Ex parte Choudhury — An Opportunity Missed

Publication Date01 Mar 1991
AuthorMarcus Tregilgas‐Davey
DOIhttp://doi.org/10.1111/j.1468-2230.1991.tb02655.x
Exparte
Choudhury
-
An Opportunity Missed
Marcus
Tregilgas-Davey
*
The question before the Divisional Court in
Ex
purte
Choudhuryi
was whether
‘The Satanic Verses’ amounted
to
a blasphemous or seditious libel. In respect of
the former,
the
draft summons by Mr Azhar accused the author, Salman Rushdie
and Penguin Books of publishing or causing
to
be published ‘The Satanic Verses,’
said
to
be a scurrilous attack on the religion of Islam and Christianity, and as such
a
blasphemous libel contrary
to
the common law of England. It also alleged the
publication
to
be a seditious libel in that the content of ‘The Satanic Verses’ raised
widespread discontent and dissatisfaction among Her Majesty’s subjects, also contrary
to
the common law of England.
The Chief Magistrate at Bow Street Magistrates’ Court had decided that ‘The
Satanic Verses’ was neither a blasphemous nor a seditious libel. Mr Azhar sought
an order of
certioruri
quashing this decision and an order of
mandamus
to
direct
the magistrate
to
the relief sought. In a single judgment delivered by Watkins
LJ,
the Divisional Court refused both orders and confirmed the decision of the Chief
Magistrate, stating that:
The
mere fact
that
the
law
is anomalous or evcn unjust does not
in
our vicw justify the court
in
changing
it,
if
it
is clear
. . .
(and) we have
no
doubt
that
as
the
law
now stands,
it
does
not cxtend to rcligions other
than
Christianity.z
Seditious
Libel
Mr Azhar argued that ‘The Satanic Verses’ amounted
to
a seditious libel for three
reasons. First, because
it
had created discontent among Her Majesty’s subjects.
Second, because
it
had created antagonism and hostility between different sections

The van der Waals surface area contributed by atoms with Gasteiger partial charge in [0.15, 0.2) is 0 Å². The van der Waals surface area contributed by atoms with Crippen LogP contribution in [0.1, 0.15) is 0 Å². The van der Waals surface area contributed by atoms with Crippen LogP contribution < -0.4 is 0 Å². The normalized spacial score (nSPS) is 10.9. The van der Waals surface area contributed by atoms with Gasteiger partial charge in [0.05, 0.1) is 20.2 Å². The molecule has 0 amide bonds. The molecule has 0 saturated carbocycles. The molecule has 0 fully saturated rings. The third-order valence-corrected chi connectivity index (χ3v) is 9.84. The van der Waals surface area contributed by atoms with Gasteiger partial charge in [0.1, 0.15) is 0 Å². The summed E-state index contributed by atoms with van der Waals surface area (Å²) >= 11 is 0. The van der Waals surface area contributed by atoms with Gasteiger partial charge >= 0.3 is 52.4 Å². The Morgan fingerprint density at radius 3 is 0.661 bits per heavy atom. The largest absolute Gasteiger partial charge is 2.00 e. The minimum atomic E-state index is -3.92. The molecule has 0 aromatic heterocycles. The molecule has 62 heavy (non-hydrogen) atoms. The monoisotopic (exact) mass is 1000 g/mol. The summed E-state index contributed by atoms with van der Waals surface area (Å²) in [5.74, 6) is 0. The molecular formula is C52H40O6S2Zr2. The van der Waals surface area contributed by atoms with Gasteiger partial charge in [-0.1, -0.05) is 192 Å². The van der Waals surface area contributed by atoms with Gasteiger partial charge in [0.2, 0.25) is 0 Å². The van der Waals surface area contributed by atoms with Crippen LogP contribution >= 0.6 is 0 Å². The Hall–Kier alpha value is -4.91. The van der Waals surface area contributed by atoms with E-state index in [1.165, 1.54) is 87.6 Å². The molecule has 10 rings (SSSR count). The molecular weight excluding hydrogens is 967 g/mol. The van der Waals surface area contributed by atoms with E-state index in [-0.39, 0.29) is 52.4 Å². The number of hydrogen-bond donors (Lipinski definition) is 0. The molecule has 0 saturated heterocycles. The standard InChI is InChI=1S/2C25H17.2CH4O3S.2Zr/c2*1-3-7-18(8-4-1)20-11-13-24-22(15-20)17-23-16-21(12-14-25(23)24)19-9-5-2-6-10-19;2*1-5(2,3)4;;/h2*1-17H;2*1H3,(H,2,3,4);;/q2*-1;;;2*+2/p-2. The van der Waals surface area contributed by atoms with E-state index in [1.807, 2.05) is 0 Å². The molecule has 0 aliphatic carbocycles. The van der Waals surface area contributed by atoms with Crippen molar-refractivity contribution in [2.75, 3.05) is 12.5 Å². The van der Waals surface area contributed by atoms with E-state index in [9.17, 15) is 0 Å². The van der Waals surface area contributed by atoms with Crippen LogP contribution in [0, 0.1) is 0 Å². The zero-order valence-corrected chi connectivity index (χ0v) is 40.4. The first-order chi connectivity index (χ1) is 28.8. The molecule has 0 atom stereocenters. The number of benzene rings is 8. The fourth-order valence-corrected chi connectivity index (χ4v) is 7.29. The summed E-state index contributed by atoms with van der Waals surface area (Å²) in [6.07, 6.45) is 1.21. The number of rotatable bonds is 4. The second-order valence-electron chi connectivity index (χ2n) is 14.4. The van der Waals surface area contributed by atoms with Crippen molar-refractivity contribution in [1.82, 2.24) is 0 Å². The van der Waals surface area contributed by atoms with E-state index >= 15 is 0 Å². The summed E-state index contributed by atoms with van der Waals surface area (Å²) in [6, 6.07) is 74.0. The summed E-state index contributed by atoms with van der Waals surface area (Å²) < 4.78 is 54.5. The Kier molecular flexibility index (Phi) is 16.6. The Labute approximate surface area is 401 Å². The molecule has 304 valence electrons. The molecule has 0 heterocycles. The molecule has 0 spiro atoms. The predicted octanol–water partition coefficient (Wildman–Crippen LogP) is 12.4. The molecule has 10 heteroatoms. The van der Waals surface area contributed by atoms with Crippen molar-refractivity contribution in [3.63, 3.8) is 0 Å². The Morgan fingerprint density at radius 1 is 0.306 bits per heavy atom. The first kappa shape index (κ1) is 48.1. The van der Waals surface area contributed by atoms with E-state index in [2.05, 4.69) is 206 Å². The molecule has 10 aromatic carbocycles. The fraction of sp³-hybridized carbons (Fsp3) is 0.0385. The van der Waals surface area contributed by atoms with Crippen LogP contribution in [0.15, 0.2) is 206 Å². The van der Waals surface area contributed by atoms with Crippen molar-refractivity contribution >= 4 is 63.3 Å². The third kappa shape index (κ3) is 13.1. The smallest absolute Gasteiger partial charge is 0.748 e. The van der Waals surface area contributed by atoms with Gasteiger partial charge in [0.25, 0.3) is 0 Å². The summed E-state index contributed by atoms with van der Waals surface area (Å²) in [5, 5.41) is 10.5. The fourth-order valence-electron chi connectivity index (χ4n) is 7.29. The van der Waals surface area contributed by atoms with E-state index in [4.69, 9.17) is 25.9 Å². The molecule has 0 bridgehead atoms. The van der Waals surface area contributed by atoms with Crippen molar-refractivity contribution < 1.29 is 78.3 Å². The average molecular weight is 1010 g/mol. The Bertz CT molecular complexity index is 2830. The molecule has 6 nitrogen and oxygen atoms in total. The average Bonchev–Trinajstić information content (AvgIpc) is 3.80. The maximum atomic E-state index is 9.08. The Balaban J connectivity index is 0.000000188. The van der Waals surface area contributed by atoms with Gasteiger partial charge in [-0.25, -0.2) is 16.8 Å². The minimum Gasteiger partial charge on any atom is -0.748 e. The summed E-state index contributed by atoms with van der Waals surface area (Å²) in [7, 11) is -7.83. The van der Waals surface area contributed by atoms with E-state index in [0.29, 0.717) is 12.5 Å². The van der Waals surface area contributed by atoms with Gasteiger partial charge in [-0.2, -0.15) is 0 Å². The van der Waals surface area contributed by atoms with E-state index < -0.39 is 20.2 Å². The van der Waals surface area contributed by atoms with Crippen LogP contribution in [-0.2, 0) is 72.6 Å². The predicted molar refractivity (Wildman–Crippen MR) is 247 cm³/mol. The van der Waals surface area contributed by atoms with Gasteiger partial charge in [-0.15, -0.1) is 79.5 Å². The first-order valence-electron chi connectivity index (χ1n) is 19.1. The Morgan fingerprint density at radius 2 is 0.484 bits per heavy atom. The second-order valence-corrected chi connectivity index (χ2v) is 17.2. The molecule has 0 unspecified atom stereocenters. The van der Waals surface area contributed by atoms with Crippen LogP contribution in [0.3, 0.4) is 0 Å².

of Her Majesty’s subjects, ie between British muslims who wished
to
see the book
banned, and non-muslim British citizens who are, on the whole, against restricting
the publication and availability of ‘The Satanic Verses.’ Third, because
it
has caused
the breakdown
of
diplomatic relations between the United Kingdom and Iran, and
has damaged relations
with
other Islamic states and generally generated hostility
towards the United Kingdom among followers of Islam throughout the world.
The Divisional Court held that the book was not a seditious libel because
it
had
not been shown there was an intention on the part of Salman Rushdie or Penguin
Books
to
incite
to
violence, or to create public disturbance or disorder against the
institutions of government
in
this country:
Not only must there be proof of
an
incitement to violcnce
in
this connection,
but
it
must
be violcncc or resistancc or dcfiance for the purpose of disturbing constituted authority.’
By
‘constituted authority,’ Watkins
LJ
had
in
mind some person or body holding
public office or
in
some way discharging a public function of the State.
*Lrcturcr
in
Law,
University
of
Southaiiipton.
I
2
Unreported
judginent.
3
ibid.
The
Ti~rres,
9
April
1990.
294

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